Tag Archives: cannellini beans

Dinner in a Box, or Not and Italian Sausage and Cannellini Bean Stew

My goodness but time flies…we are into the double digits of March! There’s been a good amount of stuff going on in the kitchen, but there’s been a lot going on in life so time to sit right down and write has been limited. so here I am to share the highlights of the last few weeks.

Another generous birthday gift from my kids was a three dinner box from Blue Apron. This is one of the increasing number of sites that will send you all the ingredients needed to create home cooked meals. This is totally outside my wheelhouse, but it was a lot of fun to give it a whirl. It was fun to have a virtual mise en place, in place.IMG_1383The Spicy Shrimp Pasta that was the result was pretty tasty, too. IMG_1391

IMG_1415We also enjoyed a Pub Burger on a Pretzel Roll that featured an IMG_1487awesome Cheddar Cheese Sauce and Oven Fried Sweet Potatoes. I added some Honey Mustard Cole Slaw to balance things out.                                       The final dinner was a Trinidadian Curried Chicken with Coconut Grits and Sautéed Collard Greens. By this time, I was I was ready to take a few liberties. I left the chicken thighs whole and cooked them on the grill. I only used a little of the herb mix that was included because I didn’t care for the taste. The grits were heavenly and the collard greens were the perfect side dish. Services like this have a place in many kitchens; great for busy couples that still want to have a home cooked meal.  Being Mama D, I don’t always enjoy being told what to do,but in spite of that, I’m glad I got to try out this way of cooking. In between my Blue Apron Adventures, I was creating some dishes of my own. Here’s one that was particularly enjoyable….

IMG_1420We’re slowly creeping into spring, but cold snaps are still popping up, so something hearty and warm is often a welcome supper. IMG_1417That’s how this Italian Sausage and Cannellini Stew came to the table. The cast of characters predominately came from cleaning out the refrigerator. Small amounts of veggies that couldn’t stand alone were combined with Turkey Italian IMG_1439Sausage and Cannellini Beans. I sliced what seemed to be a ridiculous amount of garlic, which turned out to be just the right amount. Chicken stock IMG_1435and fire roasted tomatoes created the liquid that was fortified with the wine left from the previous night’s dinner (yes, once in a while we don’t finish the bottle). I dubbed this a “stew” mainly because the liquid was less than what I would use in a soup. While stews usually simmer for an hour or more, this pot of goodness only took about 30 minutes Things came together quite nicely resulting in a stew that tasted like it simmered all day.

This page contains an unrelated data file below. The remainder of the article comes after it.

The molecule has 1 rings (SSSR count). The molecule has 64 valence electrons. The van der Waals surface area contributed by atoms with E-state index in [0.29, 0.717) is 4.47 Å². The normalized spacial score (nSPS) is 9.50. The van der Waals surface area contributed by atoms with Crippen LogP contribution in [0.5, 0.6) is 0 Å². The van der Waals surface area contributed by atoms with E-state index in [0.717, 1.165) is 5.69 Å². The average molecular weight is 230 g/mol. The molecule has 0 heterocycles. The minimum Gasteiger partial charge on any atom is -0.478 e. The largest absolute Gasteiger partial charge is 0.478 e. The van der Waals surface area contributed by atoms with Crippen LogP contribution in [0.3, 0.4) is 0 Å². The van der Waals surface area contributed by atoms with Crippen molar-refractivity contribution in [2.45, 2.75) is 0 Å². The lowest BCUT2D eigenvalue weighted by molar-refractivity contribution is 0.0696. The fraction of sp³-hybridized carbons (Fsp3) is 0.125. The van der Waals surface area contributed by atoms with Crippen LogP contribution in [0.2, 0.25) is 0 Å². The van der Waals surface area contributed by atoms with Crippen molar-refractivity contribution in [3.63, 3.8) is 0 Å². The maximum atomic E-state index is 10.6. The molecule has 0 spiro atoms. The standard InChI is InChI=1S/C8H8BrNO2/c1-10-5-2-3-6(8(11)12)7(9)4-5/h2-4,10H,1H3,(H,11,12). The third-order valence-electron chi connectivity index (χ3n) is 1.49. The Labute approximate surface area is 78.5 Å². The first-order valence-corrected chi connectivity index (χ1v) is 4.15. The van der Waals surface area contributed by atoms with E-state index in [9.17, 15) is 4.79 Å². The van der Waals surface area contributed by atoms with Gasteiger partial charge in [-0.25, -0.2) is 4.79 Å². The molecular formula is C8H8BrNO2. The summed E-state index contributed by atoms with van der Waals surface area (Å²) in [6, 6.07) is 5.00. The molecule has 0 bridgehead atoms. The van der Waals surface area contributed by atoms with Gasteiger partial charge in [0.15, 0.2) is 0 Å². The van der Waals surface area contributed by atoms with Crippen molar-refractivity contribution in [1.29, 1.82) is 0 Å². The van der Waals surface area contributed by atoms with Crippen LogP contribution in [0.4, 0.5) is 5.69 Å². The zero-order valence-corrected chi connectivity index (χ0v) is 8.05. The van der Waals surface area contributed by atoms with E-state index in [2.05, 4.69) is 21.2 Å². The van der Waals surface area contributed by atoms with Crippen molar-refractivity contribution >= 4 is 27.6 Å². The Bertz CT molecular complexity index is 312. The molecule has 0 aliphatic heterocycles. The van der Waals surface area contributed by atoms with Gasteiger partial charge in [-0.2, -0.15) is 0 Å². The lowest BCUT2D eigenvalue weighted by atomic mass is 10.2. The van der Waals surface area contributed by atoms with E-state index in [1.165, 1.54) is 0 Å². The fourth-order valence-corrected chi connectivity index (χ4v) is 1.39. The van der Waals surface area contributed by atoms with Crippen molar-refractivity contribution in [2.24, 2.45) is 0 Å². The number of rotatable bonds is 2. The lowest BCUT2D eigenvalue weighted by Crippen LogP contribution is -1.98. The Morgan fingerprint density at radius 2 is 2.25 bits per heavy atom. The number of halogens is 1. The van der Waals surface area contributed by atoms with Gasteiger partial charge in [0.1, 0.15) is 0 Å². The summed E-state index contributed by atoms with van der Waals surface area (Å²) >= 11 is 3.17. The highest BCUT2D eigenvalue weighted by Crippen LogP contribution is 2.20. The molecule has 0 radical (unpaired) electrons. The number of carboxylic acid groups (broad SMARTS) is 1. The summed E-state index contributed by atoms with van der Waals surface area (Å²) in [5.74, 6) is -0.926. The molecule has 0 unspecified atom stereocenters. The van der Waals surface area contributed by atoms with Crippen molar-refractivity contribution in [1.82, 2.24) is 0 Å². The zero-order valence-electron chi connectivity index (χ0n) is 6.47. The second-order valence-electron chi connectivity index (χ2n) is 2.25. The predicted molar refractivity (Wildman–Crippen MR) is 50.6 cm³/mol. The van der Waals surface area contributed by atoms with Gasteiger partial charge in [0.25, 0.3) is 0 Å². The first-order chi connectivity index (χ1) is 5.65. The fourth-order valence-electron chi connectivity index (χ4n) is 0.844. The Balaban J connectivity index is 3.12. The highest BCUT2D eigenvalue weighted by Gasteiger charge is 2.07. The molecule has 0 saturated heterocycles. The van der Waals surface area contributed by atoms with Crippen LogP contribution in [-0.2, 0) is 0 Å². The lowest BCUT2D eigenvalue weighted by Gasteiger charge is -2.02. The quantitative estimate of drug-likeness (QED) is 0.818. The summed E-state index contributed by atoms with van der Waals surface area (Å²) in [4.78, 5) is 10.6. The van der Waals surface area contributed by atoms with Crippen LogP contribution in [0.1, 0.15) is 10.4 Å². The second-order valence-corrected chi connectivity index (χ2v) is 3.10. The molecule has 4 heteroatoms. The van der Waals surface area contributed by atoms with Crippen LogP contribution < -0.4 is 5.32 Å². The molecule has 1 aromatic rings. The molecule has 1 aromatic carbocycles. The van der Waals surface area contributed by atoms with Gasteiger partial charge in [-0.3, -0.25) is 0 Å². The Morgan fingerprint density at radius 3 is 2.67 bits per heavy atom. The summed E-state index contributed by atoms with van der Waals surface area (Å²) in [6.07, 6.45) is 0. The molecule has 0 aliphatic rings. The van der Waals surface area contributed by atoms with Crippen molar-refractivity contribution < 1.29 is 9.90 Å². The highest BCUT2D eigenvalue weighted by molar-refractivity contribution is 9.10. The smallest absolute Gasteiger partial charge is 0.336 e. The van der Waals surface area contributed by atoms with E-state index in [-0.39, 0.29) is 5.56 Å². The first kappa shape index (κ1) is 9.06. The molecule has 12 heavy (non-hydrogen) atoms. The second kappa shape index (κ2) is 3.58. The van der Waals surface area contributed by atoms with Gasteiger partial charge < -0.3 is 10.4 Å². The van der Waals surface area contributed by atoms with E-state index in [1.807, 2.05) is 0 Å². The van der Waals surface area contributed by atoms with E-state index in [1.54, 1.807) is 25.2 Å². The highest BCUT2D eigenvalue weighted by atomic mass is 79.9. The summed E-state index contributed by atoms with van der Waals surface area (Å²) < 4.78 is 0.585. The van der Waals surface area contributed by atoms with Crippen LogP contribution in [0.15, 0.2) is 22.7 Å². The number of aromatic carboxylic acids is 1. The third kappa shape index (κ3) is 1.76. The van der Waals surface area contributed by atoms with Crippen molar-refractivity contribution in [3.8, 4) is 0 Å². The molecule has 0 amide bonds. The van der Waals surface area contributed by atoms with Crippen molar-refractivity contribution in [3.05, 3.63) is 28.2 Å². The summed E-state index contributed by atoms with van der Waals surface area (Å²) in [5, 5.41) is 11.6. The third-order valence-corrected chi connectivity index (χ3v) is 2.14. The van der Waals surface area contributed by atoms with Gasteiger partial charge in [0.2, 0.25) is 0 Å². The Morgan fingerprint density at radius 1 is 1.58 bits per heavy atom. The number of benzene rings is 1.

IMG_1459As with any of my recipes this is just a suggestion of the direction the dish can go. Use what you have on hand or love. Change the ingredients as much as you want. This is not a dish that comes in a box ready for you to prepare (not that there’s anything wrong with that). Here’s what I did…now make it your own.

Italian Sausage and Cannellini Stew
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Servings
4
Servings
4
Italian Sausage and Cannellini Stew
Print Recipe
Servings
4
Servings
4
Ingredients
Servings:
Instructions
  1. Slice the sausage links into 1 inch chunks (this is easier if they are slightly frozen) and brown in a soup pot over medium heat. Remove the sausage and set aside. Drain off most of the fat in the pot.
  2. Add the olive oil to the pot and allow it to get hot. Add the onions and the carrots. Cook, stirring occasionally for 3 - 4 minutes until the onions begin to soften.
  3. Add the bell pepper, mushrooms, jalapeno, garlic, and squash. Cook for 5 minutes or as long as it takes for things to get soft and fragrant.
  4. Add the wine to the pot and stir to loosen all the brown goodies on the bottom of the pot. Add the tomatoes and the chicken stock to the pot. Bring the mixture to a boil, then reduce the heat to low. Simmer for 15 minutes or so.
  5. Return the cooked sausage chunks to the pot along with the cannellini beans and season with the Italian Herbs.
  6. Let everything simmer for another 10 minutes or so to heat things through. Taste and adjust seasonings. Add more herbs or salt and pepper as you like.
  7. Ladle into soup bowls, garnish with the grated Romano, and serve.
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A New Year…A New Project…A New Pasta

We are already a week into the new year. I’ve decided that I want to challenge myself to be more mindful of the food I create this year. I know that every dish that I make doesn’t need to have its own moment as the star of a post, but I thought that I would try to catalog each dish that I create with a picture and a brief description. I will admit that this is partly to help me keep track of what I make, my memory, after all, isn’t getting any younger. You need have no fear of being overwhelmed with posts because I will only be sharing some of them in detail.  Bear with me this first week, I’ll share several of the plates that graced our table and yes, there will be a recipe (just one) at the end.

We started the year off with what I think was a wonderful NYE dinner. Yes it was technically 2015, but I wanted to set the tone for the coming year and no it does not mean that we will eat like this on a regular basis. We had Surf, and Turf, and Turf.IMG_0998

A small lobster tail, a bacon wrapped filet, and a lamb chop all were grilled to perfection by Papa D. Proscuitto wrapped asparagus and sautéed grape tomatoes completed the plate. We said goodbye to the old year with full and happy stomachs….